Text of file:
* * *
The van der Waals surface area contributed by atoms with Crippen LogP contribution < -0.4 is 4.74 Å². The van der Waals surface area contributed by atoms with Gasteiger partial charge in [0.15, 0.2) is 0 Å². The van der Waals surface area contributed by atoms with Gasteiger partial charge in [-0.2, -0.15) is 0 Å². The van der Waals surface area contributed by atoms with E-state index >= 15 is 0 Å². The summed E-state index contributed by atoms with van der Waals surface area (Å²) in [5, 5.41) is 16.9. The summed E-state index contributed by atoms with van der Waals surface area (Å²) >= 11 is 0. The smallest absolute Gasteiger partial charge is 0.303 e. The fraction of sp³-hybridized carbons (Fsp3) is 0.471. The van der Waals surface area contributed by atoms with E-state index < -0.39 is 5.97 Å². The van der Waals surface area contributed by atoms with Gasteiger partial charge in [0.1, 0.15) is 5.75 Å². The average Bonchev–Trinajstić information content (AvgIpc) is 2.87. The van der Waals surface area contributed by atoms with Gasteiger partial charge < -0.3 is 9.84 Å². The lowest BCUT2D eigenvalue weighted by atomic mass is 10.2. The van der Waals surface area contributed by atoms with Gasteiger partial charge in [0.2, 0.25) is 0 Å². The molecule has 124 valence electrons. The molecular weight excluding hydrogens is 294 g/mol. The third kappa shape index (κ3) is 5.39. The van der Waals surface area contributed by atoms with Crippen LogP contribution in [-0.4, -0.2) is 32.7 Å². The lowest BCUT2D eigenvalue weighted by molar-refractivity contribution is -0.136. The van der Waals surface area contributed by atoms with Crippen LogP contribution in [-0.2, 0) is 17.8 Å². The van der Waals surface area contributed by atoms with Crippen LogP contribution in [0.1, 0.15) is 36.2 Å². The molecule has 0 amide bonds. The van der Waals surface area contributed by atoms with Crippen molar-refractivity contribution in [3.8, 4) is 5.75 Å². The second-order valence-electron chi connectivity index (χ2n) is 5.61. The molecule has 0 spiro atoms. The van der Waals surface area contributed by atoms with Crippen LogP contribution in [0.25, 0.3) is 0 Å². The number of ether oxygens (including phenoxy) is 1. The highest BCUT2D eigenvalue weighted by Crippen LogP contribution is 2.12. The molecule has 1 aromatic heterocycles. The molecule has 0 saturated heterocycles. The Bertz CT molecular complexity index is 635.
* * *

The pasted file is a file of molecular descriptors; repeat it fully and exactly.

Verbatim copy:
The van der Waals surface area contributed by atoms with Crippen LogP contribution < -0.4 is 4.74 Å². The van der Waals surface area contributed by atoms with Gasteiger partial charge in [0.15, 0.2) is 0 Å². The van der Waals surface area contributed by atoms with Gasteiger partial charge in [-0.2, -0.15) is 0 Å². The van der Waals surface area contributed by atoms with E-state index >= 15 is 0 Å². The summed E-state index contributed by atoms with van der Waals surface area (Å²) in [5, 5.41) is 16.9. The summed E-state index contributed by atoms with van der Waals surface area (Å²) >= 11 is 0. The smallest absolute Gasteiger partial charge is 0.303 e. The fraction of sp³-hybridized carbons (Fsp3) is 0.471. The van der Waals surface area contributed by atoms with E-state index < -0.39 is 5.97 Å². The van der Waals surface area contributed by atoms with Gasteiger partial charge in [0.1, 0.15) is 5.75 Å². The average Bonchev–Trinajstić information content (AvgIpc) is 2.87. The van der Waals surface area contributed by atoms with Gasteiger partial charge < -0.3 is 9.84 Å². The lowest BCUT2D eigenvalue weighted by atomic mass is 10.2. The van der Waals surface area contributed by atoms with Gasteiger partial charge in [0.2, 0.25) is 0 Å². The molecule has 124 valence electrons. The molecular weight excluding hydrogens is 294 g/mol. The third kappa shape index (κ3) is 5.39. The van der Waals surface area contributed by atoms with Crippen LogP contribution in [-0.4, -0.2) is 32.7 Å². The lowest BCUT2D eigenvalue weighted by molar-refractivity contribution is -0.136. The van der Waals surface area contributed by atoms with Crippen LogP contribution in [-0.2, 0) is 17.8 Å². The van der Waals surface area contributed by atoms with Crippen LogP contribution in [0.1, 0.15) is 36.2 Å². The molecule has 0 amide bonds. The van der Waals surface area contributed by atoms with Crippen molar-refractivity contribution in [3.8, 4) is 5.75 Å². The second-order valence-electron chi connectivity index (χ2n) is 5.61. The molecule has 0 spiro atoms. The van der Waals surface area contributed by atoms with Crippen LogP contribution in [0.25, 0.3) is 0 Å². The number of ether oxygens (including phenoxy) is 1. The highest BCUT2D eigenvalue weighted by Crippen LogP contribution is 2.12. The molecule has 1 aromatic heterocycles. The molecule has 0 saturated heterocycles. The Bertz CT molecular complexity index is 635.